One in 20 of us is so superstitious they say they will not leave the house this Friday the 13th – to minimise the risk of bad luck.
A survey found 80% of Brits consider they are superstitious , with many having rituals.
Most common superstition is lucky socks, worn by 36%, followed by touching wood and lucky pants both at 35%. A lucky coin wards off bad luck for 23% and 22% told Mecca Bingo they keep fingers and toes crossed.
Claire Taylor, 31, of Hastings, East Sussex, called herself “very superstitious” and plans a duvet day following the last Friday 13, last May, when she crashed driving back from the shops then dropped a bag and “two wine bottles smashed all over my kitchen floor”.
A poll of 2,000 Brits found that 100 of those polled - five per cent, or one-in-20 - said they planned on staying at home all day to keep the risk of being hit by bad luck down to a minimum.
Taken as a whole of the UK’s 60 million adults, that means around 3 million people are not planning to venture outside this Friday.
Several of those quizzed in the poll for Mecca Bingo said they had even booked the day off work on holiday to avoid having to leave the security of their own home.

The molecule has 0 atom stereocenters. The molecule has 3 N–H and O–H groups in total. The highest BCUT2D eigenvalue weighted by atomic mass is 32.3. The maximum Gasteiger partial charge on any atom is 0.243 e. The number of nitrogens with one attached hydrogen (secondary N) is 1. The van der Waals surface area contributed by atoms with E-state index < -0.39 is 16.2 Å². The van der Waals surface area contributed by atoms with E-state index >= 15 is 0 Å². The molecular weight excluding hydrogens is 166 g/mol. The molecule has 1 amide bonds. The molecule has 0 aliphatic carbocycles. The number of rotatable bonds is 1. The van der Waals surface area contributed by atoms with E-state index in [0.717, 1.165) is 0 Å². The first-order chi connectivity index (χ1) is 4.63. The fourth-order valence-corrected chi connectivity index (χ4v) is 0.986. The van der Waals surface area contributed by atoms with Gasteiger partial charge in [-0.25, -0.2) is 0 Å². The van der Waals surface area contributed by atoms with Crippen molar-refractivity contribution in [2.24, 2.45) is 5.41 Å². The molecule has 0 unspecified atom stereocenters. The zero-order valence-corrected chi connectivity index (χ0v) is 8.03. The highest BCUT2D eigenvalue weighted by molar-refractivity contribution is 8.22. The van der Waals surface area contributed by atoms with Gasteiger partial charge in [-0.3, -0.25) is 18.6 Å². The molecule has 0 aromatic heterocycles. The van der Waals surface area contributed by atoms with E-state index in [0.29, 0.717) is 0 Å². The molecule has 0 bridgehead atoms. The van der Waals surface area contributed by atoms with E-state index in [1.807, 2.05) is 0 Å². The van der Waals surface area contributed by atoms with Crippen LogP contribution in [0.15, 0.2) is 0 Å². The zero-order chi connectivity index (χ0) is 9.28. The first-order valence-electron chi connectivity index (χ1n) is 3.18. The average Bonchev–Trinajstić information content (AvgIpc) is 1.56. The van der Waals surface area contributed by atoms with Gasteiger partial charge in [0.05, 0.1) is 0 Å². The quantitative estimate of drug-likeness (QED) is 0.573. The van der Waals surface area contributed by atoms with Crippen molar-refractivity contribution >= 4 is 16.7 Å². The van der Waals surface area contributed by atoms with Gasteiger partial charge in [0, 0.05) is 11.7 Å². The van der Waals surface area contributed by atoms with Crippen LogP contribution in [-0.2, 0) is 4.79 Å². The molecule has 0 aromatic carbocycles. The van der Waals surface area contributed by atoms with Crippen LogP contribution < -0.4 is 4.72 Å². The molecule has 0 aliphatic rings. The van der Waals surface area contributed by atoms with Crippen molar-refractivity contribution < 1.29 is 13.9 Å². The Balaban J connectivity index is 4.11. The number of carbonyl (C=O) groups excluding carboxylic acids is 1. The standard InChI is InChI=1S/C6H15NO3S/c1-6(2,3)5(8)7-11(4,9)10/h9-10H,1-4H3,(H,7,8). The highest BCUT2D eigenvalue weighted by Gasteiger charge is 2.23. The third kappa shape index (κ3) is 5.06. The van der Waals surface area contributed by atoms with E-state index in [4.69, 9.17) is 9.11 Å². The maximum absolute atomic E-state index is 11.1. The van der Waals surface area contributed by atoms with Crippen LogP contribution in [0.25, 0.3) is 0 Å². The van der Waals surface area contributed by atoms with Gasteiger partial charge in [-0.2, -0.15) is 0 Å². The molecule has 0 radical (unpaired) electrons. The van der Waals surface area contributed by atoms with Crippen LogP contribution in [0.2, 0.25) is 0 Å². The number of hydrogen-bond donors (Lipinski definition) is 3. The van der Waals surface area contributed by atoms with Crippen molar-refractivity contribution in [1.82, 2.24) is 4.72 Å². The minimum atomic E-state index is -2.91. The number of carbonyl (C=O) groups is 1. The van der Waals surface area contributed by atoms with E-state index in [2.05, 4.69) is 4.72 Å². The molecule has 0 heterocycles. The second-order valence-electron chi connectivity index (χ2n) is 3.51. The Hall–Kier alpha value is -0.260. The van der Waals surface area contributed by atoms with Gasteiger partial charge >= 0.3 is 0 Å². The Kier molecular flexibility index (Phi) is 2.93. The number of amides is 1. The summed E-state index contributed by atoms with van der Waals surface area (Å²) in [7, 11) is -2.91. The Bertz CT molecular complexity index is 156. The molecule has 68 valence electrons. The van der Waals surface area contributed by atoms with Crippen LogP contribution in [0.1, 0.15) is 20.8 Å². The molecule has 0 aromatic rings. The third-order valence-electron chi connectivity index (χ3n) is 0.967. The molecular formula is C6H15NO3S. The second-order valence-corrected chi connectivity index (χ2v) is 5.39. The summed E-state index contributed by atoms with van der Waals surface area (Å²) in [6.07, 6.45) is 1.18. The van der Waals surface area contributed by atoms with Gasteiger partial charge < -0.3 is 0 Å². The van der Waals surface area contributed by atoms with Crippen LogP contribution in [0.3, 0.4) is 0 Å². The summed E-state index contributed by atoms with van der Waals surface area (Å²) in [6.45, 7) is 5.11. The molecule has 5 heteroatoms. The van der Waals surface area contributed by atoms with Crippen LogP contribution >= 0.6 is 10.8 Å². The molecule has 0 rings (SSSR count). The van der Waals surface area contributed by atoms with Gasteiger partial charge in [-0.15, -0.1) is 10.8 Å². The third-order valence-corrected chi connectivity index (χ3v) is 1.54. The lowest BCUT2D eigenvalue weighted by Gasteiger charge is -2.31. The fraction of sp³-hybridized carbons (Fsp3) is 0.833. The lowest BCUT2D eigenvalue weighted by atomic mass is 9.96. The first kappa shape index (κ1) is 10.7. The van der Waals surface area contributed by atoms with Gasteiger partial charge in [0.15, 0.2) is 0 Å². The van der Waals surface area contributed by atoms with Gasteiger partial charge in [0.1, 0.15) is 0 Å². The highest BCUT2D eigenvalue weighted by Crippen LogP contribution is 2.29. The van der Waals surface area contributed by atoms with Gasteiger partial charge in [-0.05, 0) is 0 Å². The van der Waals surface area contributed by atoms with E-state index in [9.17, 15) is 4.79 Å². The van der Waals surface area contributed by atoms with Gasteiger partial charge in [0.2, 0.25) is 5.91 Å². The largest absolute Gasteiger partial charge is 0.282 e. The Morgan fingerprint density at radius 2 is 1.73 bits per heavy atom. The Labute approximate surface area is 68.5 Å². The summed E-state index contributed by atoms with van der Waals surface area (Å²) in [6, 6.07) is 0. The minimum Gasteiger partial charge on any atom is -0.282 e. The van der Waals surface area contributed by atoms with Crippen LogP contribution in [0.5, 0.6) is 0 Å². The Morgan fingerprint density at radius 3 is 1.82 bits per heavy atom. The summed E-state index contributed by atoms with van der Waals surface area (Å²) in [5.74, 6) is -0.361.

The top five lucky rituals and charms Brits rely on to ward off bad luck were voted as;
1 - Wearing lucky socks - 36 per cent
2 - Touching wood - 35 per cent
35% of us touch wood to eel safe (Photo: Getty)
3 - Wearing lucky pants - 35 per cent
4 - A lucky coin - 23 per cent
5 - Keeping fingers and toes crossed - 22 per cent.
The fear of Friday 13th stretches back to the story of Easter, when Jesus and the disciples sat 13 to a table for the Last Supper.
Since Victorian times, a belief in bad luck on this ominous date has grown and research published in 1993 by the British Medical Journal found that there is actually an increase in road accidents on Friday 13th.
The top 10 moments when Brits are at their ‘most superstitious’ and use lucky rituals are;
1 - When sitting a test/exam - 14 per cent
22% of us keep our fingers crossed for luck (Photo: Getty)
2 - When buying a scratchcard/placing a bet/playing bingo - 12 per cent
3 - During a key life moment e.g. purchasing house/proposing/getting married - 11 per cent
4 - When looking for a new job - 9 per cent
5 - When it’s Friday 13th or Halloween - 7 per cent
6 - When getting on a flight - 7 per cent
7 - When playing games or sport - 7 per cent
8 - When going for a health check at the doctor/dentist - 6 per cent
9 - When taking a driving test - 5 per cent
10 - When trying to land a promotion - 5 per cent
Caroline Webb, of Mecca Bingo, said: “It seems that the feeling of bad luck and a mistrust of Friday 13th is here to stay with so many of us admitting we’d rather stay at home to avoid any accidents and mishaps.
“It’s no surprise then, that a high proportion of Brits revert to relying on lucky charms and rituals to ward off any potential bad luck and help give us that lucky feeling.”